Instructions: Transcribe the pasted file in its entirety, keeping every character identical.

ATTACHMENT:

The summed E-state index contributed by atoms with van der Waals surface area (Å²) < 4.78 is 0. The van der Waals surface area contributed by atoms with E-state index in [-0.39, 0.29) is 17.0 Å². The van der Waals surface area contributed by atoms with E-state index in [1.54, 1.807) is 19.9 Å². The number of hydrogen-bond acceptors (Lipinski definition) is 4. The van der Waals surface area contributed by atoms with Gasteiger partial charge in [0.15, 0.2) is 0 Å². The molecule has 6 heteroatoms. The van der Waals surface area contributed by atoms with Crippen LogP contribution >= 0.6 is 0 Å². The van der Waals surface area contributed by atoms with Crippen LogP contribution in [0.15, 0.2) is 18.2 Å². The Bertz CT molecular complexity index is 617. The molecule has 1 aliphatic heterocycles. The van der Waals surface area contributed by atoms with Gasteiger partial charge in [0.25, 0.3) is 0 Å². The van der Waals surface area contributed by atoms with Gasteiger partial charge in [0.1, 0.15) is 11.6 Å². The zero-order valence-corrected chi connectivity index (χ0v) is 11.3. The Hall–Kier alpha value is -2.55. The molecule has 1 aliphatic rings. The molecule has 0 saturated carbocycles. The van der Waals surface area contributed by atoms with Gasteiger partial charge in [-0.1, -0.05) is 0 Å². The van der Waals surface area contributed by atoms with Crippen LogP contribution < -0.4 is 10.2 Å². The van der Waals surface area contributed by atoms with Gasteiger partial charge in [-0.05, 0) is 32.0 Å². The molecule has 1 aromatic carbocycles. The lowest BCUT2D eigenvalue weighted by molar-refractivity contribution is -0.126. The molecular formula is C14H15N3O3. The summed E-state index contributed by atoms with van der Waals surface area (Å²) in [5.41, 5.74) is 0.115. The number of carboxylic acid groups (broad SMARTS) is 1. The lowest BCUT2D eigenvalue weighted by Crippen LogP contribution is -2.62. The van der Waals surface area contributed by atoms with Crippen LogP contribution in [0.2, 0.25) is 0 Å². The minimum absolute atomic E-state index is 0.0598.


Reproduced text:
The summed E-state index contributed by atoms with van der Waals surface area (Å²) < 4.78 is 0. The van der Waals surface area contributed by atoms with E-state index in [-0.39, 0.29) is 17.0 Å². The van der Waals surface area contributed by atoms with E-state index in [1.54, 1.807) is 19.9 Å². The number of hydrogen-bond acceptors (Lipinski definition) is 4. The van der Waals surface area contributed by atoms with Gasteiger partial charge in [0.15, 0.2) is 0 Å². The molecule has 6 heteroatoms. The van der Waals surface area contributed by atoms with Crippen LogP contribution >= 0.6 is 0 Å². The van der Waals surface area contributed by atoms with Crippen LogP contribution in [0.15, 0.2) is 18.2 Å². The Bertz CT molecular complexity index is 617. The molecule has 1 aliphatic heterocycles. The van der Waals surface area contributed by atoms with Gasteiger partial charge in [0.25, 0.3) is 0 Å². The van der Waals surface area contributed by atoms with Gasteiger partial charge in [0.1, 0.15) is 11.6 Å². The zero-order valence-corrected chi connectivity index (χ0v) is 11.3. The Hall–Kier alpha value is -2.55. The molecule has 1 aliphatic rings. The molecule has 0 saturated carbocycles. The van der Waals surface area contributed by atoms with Gasteiger partial charge in [-0.1, -0.05) is 0 Å². The van der Waals surface area contributed by atoms with Crippen LogP contribution < -0.4 is 10.2 Å². The van der Waals surface area contributed by atoms with Gasteiger partial charge in [-0.05, 0) is 32.0 Å². The molecule has 1 aromatic carbocycles. The lowest BCUT2D eigenvalue weighted by molar-refractivity contribution is -0.126. The molecular formula is C14H15N3O3. The summed E-state index contributed by atoms with van der Waals surface area (Å²) in [5.41, 5.74) is 0.115. The number of carboxylic acid groups (broad SMARTS) is 1. The lowest BCUT2D eigenvalue weighted by Crippen LogP contribution is -2.62. The van der Waals surface area contributed by atoms with Crippen LogP contribution in [0.2, 0.25) is 0 Å². The minimum absolute atomic E-state index is 0.0598.